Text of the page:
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Urban Villagers

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Mulberry Street, circa 1900.  

How do these transformations happen—how do neighborhoods take shape, dissolve, re-form, endure? Some are intentionally conceived, even if they have long gestation periods and difficult births; Battery Park City, which was planned a generation ago, is only now outgrowing its antiseptic phase and evolving into a vibrant waterfront district. Some are defined by public transportation, which can liberate residents from a neighborhood’s maternal embrace and at the same time accentuate the city’s hugeness: “When I was a child I thought we lived at the end of the world,” wrote the Brownsville native Alfred Kazin in 1951. “It was the eternity of the subway ride into the city that first gave me this idea.” Others coalesce around invisible threads linking patches of local real estate with different parts of the globe. Queens is a remapped world in which continents have been shuffled and territories overlap. Jackson Heights’s miniature India is just a few blocks from the Dominican Republic. Ireland abuts Korea, Armenians share turf with Romanians.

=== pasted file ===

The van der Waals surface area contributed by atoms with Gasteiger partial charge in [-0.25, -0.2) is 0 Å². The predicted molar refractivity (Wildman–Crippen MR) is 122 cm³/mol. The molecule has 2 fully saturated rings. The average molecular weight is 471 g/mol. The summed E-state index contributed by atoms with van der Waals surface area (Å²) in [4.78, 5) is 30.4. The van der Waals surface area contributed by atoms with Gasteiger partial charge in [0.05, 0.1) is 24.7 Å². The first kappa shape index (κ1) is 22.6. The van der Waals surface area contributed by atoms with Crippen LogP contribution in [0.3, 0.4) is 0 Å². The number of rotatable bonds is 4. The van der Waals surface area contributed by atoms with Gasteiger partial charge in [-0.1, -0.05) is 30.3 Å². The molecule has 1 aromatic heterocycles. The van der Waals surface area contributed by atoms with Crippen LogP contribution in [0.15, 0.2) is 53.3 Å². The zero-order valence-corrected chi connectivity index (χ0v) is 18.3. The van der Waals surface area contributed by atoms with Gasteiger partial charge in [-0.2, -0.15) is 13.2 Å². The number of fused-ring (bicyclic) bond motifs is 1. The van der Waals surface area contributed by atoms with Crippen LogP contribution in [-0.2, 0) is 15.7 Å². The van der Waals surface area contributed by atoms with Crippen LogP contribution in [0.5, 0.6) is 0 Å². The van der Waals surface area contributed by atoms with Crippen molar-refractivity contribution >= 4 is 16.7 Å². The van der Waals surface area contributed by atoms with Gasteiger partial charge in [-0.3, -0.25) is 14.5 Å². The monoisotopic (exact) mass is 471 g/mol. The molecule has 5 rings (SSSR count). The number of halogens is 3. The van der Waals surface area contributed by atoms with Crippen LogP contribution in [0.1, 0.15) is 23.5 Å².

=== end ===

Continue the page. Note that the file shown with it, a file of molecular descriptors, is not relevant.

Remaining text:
In this interconnected agglomeration of villages, there are no isolated events. A café on Smith Street gets a permit for sidewalk tables, and soon a tide of prettification washes over Carroll Gardens, Cobble Hill, and Boerum Hill, splashing into Red Hook, and drawing young families out of Manhattan. Small pressures nudge a single block, ripple through a neighborhood and accumulate into an inexorable force that shapes the entire city.


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